Another notable transaction was the issuance of US$200 million Sukuk certificates by Sapura Kencana, the Malaysian oil and gas services solutions provider, under its multicurrency Sukuk program. The transaction was novel as although the Sukuk certificates were denominated in US dollars, they were issued to a purely local investor base, making the transaction the first unrated Sukuk issuance offered onshore in US dollars (rather than in Malaysian ringgit). Another renowned Malaysian institution, Cagamas, the national mortgage corporation, made its debut issuance into Singapore through the issuance of a SG$162 million (US$113.69 million) Sukuk, which brought some activity to an otherwise quiet Islamic finance market in Singapore.
Indonesia also experienced a ‘first’ through the issuance of a US$500 million Sukuk by Garuda Indonesia, the national airlines, which was the first offshore US dollar issuance by an Indonesian corporate issuer. The transaction represents a significant turning point in Indonesia’s Islamic finance industry which had thus far been limited to domestic issuances or cross-border issuances by the Indonesian government. It is hoped that this debut issuance by an Indonesian corporate will pave the way for more issuances by large Indonesian corporates.
Preview of 2016
In view of the sluggish economic forecast, it is expected that issuers, financiers and investors will proceed cautiously in 2016. However, it is anticipated that we will continue to see more diversity in the market and that interest in Islamic finance will come from unexpected places. For example, the HNA Group, the owner of Hainan Airlines in China has already announced that it is planning its first Islamic finance transaction of up to US$150 million in October 2015 and that it expects to follow this with a large offshore Sukuk issuance in the coming year. This may only be the beginning of Chinese companies tapping the Islamic finance market especially because domestic loans are becoming increasingly expensive. In addition, China has also seen the establishment of its first Islamic finance bank, the Xining Rural Commercial Bank, which may help develop a localized retail Islamic finance market.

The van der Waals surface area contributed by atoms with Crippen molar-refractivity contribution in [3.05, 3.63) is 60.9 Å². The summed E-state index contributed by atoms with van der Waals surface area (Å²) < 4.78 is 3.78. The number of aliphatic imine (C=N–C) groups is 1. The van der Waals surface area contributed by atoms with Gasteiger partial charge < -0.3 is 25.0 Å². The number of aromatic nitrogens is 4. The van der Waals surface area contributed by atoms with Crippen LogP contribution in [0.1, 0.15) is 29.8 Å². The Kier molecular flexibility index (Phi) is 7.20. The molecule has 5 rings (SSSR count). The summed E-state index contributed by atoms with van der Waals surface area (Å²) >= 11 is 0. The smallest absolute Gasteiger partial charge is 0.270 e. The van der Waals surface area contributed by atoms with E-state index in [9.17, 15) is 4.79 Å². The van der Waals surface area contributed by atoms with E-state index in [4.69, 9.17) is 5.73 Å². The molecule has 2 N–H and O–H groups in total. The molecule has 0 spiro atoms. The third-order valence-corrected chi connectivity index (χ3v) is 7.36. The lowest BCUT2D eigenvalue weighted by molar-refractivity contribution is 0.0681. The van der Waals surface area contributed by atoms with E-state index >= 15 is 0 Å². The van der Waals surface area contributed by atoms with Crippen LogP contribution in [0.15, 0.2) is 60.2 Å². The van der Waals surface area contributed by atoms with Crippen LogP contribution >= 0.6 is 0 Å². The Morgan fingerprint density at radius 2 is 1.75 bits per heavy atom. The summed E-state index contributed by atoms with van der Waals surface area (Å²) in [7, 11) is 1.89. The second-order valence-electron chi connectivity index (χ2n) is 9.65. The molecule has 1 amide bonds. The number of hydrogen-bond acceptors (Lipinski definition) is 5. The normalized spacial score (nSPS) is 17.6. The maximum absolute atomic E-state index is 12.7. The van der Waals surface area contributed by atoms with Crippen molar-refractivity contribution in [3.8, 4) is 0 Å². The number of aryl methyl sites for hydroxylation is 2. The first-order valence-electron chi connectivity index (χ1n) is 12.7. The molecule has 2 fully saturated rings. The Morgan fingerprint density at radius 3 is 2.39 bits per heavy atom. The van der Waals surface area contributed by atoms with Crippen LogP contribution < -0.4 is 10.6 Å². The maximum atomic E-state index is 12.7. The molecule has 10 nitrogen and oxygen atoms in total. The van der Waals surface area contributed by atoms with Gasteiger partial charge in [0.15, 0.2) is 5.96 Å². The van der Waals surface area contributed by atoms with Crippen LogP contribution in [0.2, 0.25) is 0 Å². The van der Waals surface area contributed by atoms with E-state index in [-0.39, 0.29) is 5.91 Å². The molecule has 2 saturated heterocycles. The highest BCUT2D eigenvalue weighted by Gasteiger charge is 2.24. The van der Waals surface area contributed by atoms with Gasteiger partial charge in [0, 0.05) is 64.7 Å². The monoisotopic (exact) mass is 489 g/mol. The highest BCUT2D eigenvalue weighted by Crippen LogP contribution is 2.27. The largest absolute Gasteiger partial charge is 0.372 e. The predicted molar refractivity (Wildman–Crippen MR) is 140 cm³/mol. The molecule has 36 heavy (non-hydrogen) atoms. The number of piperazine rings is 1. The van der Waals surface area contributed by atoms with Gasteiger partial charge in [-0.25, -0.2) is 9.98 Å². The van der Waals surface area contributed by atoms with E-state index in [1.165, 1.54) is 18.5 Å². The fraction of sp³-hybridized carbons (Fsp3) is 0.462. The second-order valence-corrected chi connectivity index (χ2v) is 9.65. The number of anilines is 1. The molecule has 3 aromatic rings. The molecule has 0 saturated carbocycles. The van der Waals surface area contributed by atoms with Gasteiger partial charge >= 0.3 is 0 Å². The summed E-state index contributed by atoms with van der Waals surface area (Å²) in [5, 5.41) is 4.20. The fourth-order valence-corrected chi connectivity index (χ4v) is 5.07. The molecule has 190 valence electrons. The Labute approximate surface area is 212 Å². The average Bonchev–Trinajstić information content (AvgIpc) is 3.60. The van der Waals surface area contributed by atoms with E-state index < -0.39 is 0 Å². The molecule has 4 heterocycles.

Crossing over to Africa, the Ivory Coast has signed an agreement with the Islamic Corporation for the Development of the Private Sector for a US$490 million Sukuk issuance, to be implemented in two tranches, between 2015 and 2020. This may be a new trend of developing African nations tapping the Islamic finance market to fund social and infrastructure development projects. Although the forecast for global markets is cautious, the Islamic finance market will continue, perhaps not in terms of size or volume, but in terms of new issuers coming to the market, particularly from developing nations. The successes of 2015, such as the Emirates Airlines Sukuk and the Garuda Indonesia Sukuk, may well set a precedent for other similar issuers to consider tapping the market using the same or similar structures. There may also be more supranational Sukuk issuances, for example by the IDB, which has announced its intention to raise financing for countries suffering from humanitarian and refugee crises. The funding raised by such transactions will not only have socioeconomic benefits but will also make Islamic finance truly global, not only in terms of its participants but also in terms of its positive socioeconomic impact on both developed and developing countries.